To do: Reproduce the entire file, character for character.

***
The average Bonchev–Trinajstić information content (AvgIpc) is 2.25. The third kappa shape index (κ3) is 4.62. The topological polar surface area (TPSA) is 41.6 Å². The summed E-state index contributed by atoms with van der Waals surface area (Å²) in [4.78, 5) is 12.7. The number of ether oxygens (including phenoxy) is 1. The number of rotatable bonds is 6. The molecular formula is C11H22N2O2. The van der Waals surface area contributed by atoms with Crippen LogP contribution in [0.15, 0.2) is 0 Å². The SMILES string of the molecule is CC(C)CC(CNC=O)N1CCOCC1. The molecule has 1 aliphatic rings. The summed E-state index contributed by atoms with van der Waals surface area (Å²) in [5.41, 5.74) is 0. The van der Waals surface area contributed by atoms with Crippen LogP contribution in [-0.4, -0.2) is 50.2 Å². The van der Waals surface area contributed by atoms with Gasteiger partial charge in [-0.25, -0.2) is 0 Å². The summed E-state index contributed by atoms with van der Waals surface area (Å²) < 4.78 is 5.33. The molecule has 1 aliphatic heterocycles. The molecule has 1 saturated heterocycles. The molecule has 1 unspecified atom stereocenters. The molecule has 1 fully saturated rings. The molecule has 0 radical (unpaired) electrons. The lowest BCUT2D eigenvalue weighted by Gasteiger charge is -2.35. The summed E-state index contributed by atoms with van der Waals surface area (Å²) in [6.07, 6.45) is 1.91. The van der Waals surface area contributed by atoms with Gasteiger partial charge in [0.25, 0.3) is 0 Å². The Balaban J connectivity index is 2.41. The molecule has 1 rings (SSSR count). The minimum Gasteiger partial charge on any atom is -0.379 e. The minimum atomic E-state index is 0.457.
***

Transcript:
The average Bonchev–Trinajstić information content (AvgIpc) is 2.25. The third kappa shape index (κ3) is 4.62. The topological polar surface area (TPSA) is 41.6 Å². The summed E-state index contributed by atoms with van der Waals surface area (Å²) in [4.78, 5) is 12.7. The number of ether oxygens (including phenoxy) is 1. The number of rotatable bonds is 6. The molecular formula is C11H22N2O2. The van der Waals surface area contributed by atoms with Crippen LogP contribution in [0.15, 0.2) is 0 Å². The SMILES string of the molecule is CC(C)CC(CNC=O)N1CCOCC1. The molecule has 1 aliphatic rings. The summed E-state index contributed by atoms with van der Waals surface area (Å²) in [5.41, 5.74) is 0. The van der Waals surface area contributed by atoms with Crippen LogP contribution in [-0.4, -0.2) is 50.2 Å². The van der Waals surface area contributed by atoms with Gasteiger partial charge in [-0.25, -0.2) is 0 Å². The summed E-state index contributed by atoms with van der Waals surface area (Å²) < 4.78 is 5.33. The molecule has 1 aliphatic heterocycles. The molecule has 1 saturated heterocycles. The molecule has 1 unspecified atom stereocenters. The molecule has 1 fully saturated rings. The molecule has 0 radical (unpaired) electrons. The lowest BCUT2D eigenvalue weighted by Gasteiger charge is -2.35. The summed E-state index contributed by atoms with van der Waals surface area (Å²) in [6.07, 6.45) is 1.91. The van der Waals surface area contributed by atoms with Gasteiger partial charge in [0.25, 0.3) is 0 Å². The Balaban J connectivity index is 2.41. The molecule has 1 rings (SSSR count). The minimum Gasteiger partial charge on any atom is -0.379 e. The minimum atomic E-state index is 0.457.